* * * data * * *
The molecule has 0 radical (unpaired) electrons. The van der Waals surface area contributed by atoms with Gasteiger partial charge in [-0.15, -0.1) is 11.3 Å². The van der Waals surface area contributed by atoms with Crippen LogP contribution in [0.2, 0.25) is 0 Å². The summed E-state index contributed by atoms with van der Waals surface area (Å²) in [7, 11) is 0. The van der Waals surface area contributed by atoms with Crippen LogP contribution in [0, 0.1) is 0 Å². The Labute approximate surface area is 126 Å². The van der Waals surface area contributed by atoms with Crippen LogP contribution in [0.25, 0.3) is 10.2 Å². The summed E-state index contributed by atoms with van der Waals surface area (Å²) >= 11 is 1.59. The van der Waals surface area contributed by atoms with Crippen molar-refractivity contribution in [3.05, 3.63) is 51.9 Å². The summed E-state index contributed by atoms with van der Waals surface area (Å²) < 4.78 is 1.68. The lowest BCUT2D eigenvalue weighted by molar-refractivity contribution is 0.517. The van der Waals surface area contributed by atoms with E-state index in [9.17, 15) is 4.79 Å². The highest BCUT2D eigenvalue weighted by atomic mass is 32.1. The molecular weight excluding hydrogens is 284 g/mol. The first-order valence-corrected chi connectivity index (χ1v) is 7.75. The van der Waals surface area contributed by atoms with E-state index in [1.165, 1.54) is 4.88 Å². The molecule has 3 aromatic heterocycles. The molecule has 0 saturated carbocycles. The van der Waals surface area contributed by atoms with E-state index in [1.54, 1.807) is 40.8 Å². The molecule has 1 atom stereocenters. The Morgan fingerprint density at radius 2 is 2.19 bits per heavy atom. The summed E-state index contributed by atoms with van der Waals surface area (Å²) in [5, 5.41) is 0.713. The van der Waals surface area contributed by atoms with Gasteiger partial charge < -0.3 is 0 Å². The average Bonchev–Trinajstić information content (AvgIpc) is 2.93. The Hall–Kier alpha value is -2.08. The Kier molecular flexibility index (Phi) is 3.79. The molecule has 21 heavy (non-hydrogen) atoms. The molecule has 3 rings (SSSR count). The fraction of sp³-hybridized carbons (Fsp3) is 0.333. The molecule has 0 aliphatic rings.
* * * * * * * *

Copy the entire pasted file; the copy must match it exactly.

The molecule has 0 radical (unpaired) electrons. The van der Waals surface area contributed by atoms with Gasteiger partial charge in [-0.15, -0.1) is 11.3 Å². The van der Waals surface area contributed by atoms with Crippen LogP contribution in [0.2, 0.25) is 0 Å². The summed E-state index contributed by atoms with van der Waals surface area (Å²) in [7, 11) is 0. The van der Waals surface area contributed by atoms with Crippen LogP contribution in [0, 0.1) is 0 Å². The Labute approximate surface area is 126 Å². The van der Waals surface area contributed by atoms with Crippen LogP contribution in [0.25, 0.3) is 10.2 Å². The summed E-state index contributed by atoms with van der Waals surface area (Å²) >= 11 is 1.59. The van der Waals surface area contributed by atoms with Crippen molar-refractivity contribution in [3.05, 3.63) is 51.9 Å². The summed E-state index contributed by atoms with van der Waals surface area (Å²) < 4.78 is 1.68. The lowest BCUT2D eigenvalue weighted by molar-refractivity contribution is 0.517. The van der Waals surface area contributed by atoms with E-state index in [9.17, 15) is 4.79 Å². The highest BCUT2D eigenvalue weighted by atomic mass is 32.1. The molecular weight excluding hydrogens is 284 g/mol. The first-order valence-corrected chi connectivity index (χ1v) is 7.75. The van der Waals surface area contributed by atoms with E-state index in [1.165, 1.54) is 4.88 Å². The molecule has 3 aromatic heterocycles. The molecule has 0 saturated carbocycles. The van der Waals surface area contributed by atoms with E-state index in [1.54, 1.807) is 40.8 Å². The molecule has 1 atom stereocenters. The Morgan fingerprint density at radius 2 is 2.19 bits per heavy atom. The summed E-state index contributed by atoms with van der Waals surface area (Å²) in [5, 5.41) is 0.713. The van der Waals surface area contributed by atoms with Gasteiger partial charge < -0.3 is 0 Å². The average Bonchev–Trinajstić information content (AvgIpc) is 2.93. The Hall–Kier alpha value is -2.08. The Kier molecular flexibility index (Phi) is 3.79. The molecule has 21 heavy (non-hydrogen) atoms. The molecule has 3 rings (SSSR count). The fraction of sp³-hybridized carbons (Fsp3) is 0.333. The molecule has 0 aliphatic rings.